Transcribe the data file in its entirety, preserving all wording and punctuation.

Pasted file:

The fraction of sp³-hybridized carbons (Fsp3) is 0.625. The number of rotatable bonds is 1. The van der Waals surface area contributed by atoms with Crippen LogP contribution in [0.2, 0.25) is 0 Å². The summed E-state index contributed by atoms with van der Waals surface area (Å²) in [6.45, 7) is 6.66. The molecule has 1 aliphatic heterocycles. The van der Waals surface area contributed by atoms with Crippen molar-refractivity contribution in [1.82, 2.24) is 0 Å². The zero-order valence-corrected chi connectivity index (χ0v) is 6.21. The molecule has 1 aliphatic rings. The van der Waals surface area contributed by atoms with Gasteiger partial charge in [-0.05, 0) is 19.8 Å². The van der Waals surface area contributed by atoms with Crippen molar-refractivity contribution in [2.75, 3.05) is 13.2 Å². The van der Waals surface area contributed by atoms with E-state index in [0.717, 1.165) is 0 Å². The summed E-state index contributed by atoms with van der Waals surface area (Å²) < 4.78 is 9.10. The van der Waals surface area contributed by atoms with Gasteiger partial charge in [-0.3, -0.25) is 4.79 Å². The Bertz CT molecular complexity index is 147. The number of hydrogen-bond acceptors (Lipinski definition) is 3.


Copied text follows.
The fraction of sp³-hybridized carbons (Fsp3) is 0.625. The number of rotatable bonds is 1. The van der Waals surface area contributed by atoms with Crippen LogP contribution in [0.2, 0.25) is 0 Å². The summed E-state index contributed by atoms with van der Waals surface area (Å²) in [6.45, 7) is 6.66. The molecule has 1 aliphatic heterocycles. The van der Waals surface area contributed by atoms with Crippen molar-refractivity contribution in [1.82, 2.24) is 0 Å². The zero-order valence-corrected chi connectivity index (χ0v) is 6.21. The molecule has 1 aliphatic rings. The van der Waals surface area contributed by atoms with Gasteiger partial charge in [-0.05, 0) is 19.8 Å². The van der Waals surface area contributed by atoms with Crippen molar-refractivity contribution in [2.75, 3.05) is 13.2 Å². The van der Waals surface area contributed by atoms with E-state index in [0.717, 1.165) is 0 Å². The summed E-state index contributed by atoms with van der Waals surface area (Å²) < 4.78 is 9.10. The van der Waals surface area contributed by atoms with Gasteiger partial charge in [-0.3, -0.25) is 4.79 Å². The Bertz CT molecular complexity index is 147. The number of hydrogen-bond acceptors (Lipinski definition) is 3.